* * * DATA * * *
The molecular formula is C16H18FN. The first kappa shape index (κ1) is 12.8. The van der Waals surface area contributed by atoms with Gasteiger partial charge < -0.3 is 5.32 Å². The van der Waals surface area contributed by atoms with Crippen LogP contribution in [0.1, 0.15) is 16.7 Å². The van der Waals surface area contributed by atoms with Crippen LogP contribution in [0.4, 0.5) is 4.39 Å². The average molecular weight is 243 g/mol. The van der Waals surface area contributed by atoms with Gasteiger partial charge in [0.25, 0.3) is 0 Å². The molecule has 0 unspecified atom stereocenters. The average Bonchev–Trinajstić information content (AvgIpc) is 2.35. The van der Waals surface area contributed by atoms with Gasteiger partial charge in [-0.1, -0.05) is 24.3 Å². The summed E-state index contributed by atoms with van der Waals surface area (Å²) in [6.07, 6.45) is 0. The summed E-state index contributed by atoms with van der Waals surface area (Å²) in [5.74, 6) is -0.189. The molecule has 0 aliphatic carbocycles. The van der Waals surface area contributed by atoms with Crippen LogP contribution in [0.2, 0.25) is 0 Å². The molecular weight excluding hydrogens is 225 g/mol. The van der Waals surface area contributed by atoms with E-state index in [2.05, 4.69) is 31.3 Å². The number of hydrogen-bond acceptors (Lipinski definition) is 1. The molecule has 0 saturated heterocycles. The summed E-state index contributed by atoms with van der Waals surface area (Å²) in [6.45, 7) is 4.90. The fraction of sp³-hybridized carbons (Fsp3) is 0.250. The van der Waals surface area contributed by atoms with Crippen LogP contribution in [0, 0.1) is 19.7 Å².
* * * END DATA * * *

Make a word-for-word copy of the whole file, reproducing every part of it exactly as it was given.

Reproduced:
The molecular formula is C16H18FN. The first kappa shape index (κ1) is 12.8. The van der Waals surface area contributed by atoms with Gasteiger partial charge < -0.3 is 5.32 Å². The van der Waals surface area contributed by atoms with Crippen LogP contribution in [0.1, 0.15) is 16.7 Å². The van der Waals surface area contributed by atoms with Crippen LogP contribution in [0.4, 0.5) is 4.39 Å². The average molecular weight is 243 g/mol. The van der Waals surface area contributed by atoms with Gasteiger partial charge in [0.25, 0.3) is 0 Å². The molecule has 0 unspecified atom stereocenters. The average Bonchev–Trinajstić information content (AvgIpc) is 2.35. The van der Waals surface area contributed by atoms with Gasteiger partial charge in [-0.1, -0.05) is 24.3 Å². The summed E-state index contributed by atoms with van der Waals surface area (Å²) in [6.07, 6.45) is 0. The summed E-state index contributed by atoms with van der Waals surface area (Å²) in [5.74, 6) is -0.189. The molecule has 0 aliphatic carbocycles. The van der Waals surface area contributed by atoms with Crippen LogP contribution in [0.2, 0.25) is 0 Å². The molecular weight excluding hydrogens is 225 g/mol. The van der Waals surface area contributed by atoms with E-state index in [2.05, 4.69) is 31.3 Å². The number of hydrogen-bond acceptors (Lipinski definition) is 1. The molecule has 0 saturated heterocycles. The summed E-state index contributed by atoms with van der Waals surface area (Å²) in [6.45, 7) is 4.90. The fraction of sp³-hybridized carbons (Fsp3) is 0.250. The van der Waals surface area contributed by atoms with Crippen LogP contribution in [0, 0.1) is 19.7 Å².